Viral populations change rapidly throughout the course of an infection. Due to this, drugs that initially control an infection can rapidly become ineffective as the viral drug target mutates. For better drug design, however, we first must develop techniques to be able to detect and quantify the presence of various rare viral variants from a given sample.
Currently, next-generation sequencing technologies are employed to better understand and quantify viral population diversity. The existing technologies, however, have difficulty if distinguishing between rare viral variants and sequencing errors even when sequencing with high coverage. To overcome this problem, our lab has proposed a two-step solution in a recent paper by Serghei Mangul.
In his paper, Serghei suggested we first use a high-fidelity protocol known as Safe-SeqS with high coverage. This method employs the use of small individual barcodes that are attached to sequencing fragments before undergoing amplification by polymerase chain reaction (PCR) and being sequenced. By comparing and taking a consensus of amplicons from the same initial sequence fragment, we can easily eliminate some sequencing errors from our data.
These consensus reads then are assembled using an accurate viral assembly method Serghei developed known as the Viral Genome Assembler (VGA). This software uses read overlapping, SNV detection, and a conflict graph to distinguish and reconstruct genome variants in the population. Finally, an expectation-maximization algorithm is used to estimate abundances of assembled viral variants.
In the paper, this approach was applied to both simulated and real data and found to outperform current state-of-the-art methods. Additionally, this viral assembly method is the first of its kind to scale to millions of sequencing reads.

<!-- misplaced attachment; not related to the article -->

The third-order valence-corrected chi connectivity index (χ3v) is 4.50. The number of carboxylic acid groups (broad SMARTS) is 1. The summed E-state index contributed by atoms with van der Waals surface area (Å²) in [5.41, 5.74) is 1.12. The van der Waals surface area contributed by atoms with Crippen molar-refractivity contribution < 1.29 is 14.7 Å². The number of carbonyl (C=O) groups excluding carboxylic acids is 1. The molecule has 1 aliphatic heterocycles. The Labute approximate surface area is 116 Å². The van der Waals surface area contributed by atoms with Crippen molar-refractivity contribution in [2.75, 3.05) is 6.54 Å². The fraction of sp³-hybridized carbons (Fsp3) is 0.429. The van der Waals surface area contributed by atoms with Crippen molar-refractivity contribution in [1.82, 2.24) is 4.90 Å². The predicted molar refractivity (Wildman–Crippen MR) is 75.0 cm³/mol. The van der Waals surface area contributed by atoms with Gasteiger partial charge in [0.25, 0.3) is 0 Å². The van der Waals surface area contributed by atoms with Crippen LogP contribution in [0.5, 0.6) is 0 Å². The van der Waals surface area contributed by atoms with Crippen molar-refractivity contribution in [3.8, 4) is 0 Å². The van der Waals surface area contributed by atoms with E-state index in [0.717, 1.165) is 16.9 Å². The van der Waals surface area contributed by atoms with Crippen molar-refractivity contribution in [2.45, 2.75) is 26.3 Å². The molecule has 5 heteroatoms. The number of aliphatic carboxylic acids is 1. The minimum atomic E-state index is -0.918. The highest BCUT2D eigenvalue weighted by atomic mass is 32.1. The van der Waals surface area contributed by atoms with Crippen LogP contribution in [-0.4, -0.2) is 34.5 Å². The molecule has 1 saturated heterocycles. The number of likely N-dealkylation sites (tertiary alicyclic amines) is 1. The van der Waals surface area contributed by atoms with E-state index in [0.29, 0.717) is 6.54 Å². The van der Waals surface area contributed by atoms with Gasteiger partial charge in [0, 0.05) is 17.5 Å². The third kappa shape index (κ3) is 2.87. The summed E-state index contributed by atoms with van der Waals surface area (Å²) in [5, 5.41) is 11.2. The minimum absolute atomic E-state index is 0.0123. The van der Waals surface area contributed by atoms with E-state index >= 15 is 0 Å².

The Viral Genome Assembler tool is freely available here: http://genetics.cs.ucla.edu/vga/
From the paper:
Advances in NGS and the ability to generate deep coverage data in the form of millions of reads provide exceptional resolution for studying the underlying genetic diversity of complex viral populations. However, errors produced by most sequencing protocols complicate distinguishing between true biological mutations and technical artifacts that confound detection of rare mutations and rare individual genome variants. A common approach is to use post-sequencing error correction techniques able to partially correct the sequencing errors. In contrast to clonal samples, the post-sequencing error correction methods are not well suited for mixed viral samples and may lead to filtering out true biological mutations. For this reason, current viral assembly methods are able to detect only highly abundant SNV, thus limiting the discovery of rare viral genomes.
Additional difficulty arises from the genomic architectures of viruses. Long common regions shared across viral population (known as conserved regions) introduce ambiguity in the assembly process. Conserved regions may be due low-diversity population or due to recombination with multiple cross-overs. In contrast to repeats in genome assembly, conserved regions may be phased based on relative abundances of viral variants. Low-diversity viral populations in which all pairs of individual genomes within a viral population have a small genetic distance from each other may represent additional challenges for the assembly procedure.